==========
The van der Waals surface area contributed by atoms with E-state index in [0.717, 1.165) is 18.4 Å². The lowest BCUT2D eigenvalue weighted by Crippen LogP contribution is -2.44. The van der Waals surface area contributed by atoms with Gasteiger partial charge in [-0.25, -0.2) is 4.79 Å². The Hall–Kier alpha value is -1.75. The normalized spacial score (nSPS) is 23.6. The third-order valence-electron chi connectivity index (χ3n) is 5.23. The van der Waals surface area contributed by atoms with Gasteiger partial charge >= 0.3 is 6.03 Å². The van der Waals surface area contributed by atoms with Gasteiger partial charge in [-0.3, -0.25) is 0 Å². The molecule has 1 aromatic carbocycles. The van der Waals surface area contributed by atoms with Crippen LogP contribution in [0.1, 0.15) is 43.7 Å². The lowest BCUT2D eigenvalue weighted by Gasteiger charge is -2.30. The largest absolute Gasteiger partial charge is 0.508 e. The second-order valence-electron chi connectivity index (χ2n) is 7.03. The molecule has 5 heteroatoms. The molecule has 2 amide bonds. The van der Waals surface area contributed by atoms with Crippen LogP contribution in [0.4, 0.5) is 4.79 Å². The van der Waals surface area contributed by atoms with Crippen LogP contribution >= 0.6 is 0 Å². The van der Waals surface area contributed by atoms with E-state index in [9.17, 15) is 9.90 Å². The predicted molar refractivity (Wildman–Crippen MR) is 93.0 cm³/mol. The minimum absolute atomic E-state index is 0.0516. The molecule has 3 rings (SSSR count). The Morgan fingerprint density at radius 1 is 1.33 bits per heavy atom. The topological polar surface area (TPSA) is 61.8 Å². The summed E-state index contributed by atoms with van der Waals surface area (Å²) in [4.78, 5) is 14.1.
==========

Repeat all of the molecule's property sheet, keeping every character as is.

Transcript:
The van der Waals surface area contributed by atoms with E-state index in [0.717, 1.165) is 18.4 Å². The lowest BCUT2D eigenvalue weighted by Crippen LogP contribution is -2.44. The van der Waals surface area contributed by atoms with Gasteiger partial charge in [-0.25, -0.2) is 4.79 Å². The Hall–Kier alpha value is -1.75. The normalized spacial score (nSPS) is 23.6. The third-order valence-electron chi connectivity index (χ3n) is 5.23. The van der Waals surface area contributed by atoms with Gasteiger partial charge >= 0.3 is 6.03 Å². The van der Waals surface area contributed by atoms with Gasteiger partial charge in [-0.3, -0.25) is 0 Å². The molecule has 1 aromatic carbocycles. The van der Waals surface area contributed by atoms with Crippen LogP contribution in [0.1, 0.15) is 43.7 Å². The lowest BCUT2D eigenvalue weighted by Gasteiger charge is -2.30. The largest absolute Gasteiger partial charge is 0.508 e. The second-order valence-electron chi connectivity index (χ2n) is 7.03. The molecule has 5 heteroatoms. The molecule has 2 amide bonds. The van der Waals surface area contributed by atoms with Crippen LogP contribution in [0.4, 0.5) is 4.79 Å². The van der Waals surface area contributed by atoms with Crippen LogP contribution >= 0.6 is 0 Å². The van der Waals surface area contributed by atoms with E-state index in [9.17, 15) is 9.90 Å². The predicted molar refractivity (Wildman–Crippen MR) is 93.0 cm³/mol. The minimum absolute atomic E-state index is 0.0516. The molecule has 3 rings (SSSR count). The Morgan fingerprint density at radius 1 is 1.33 bits per heavy atom. The topological polar surface area (TPSA) is 61.8 Å². The summed E-state index contributed by atoms with van der Waals surface area (Å²) in [4.78, 5) is 14.1.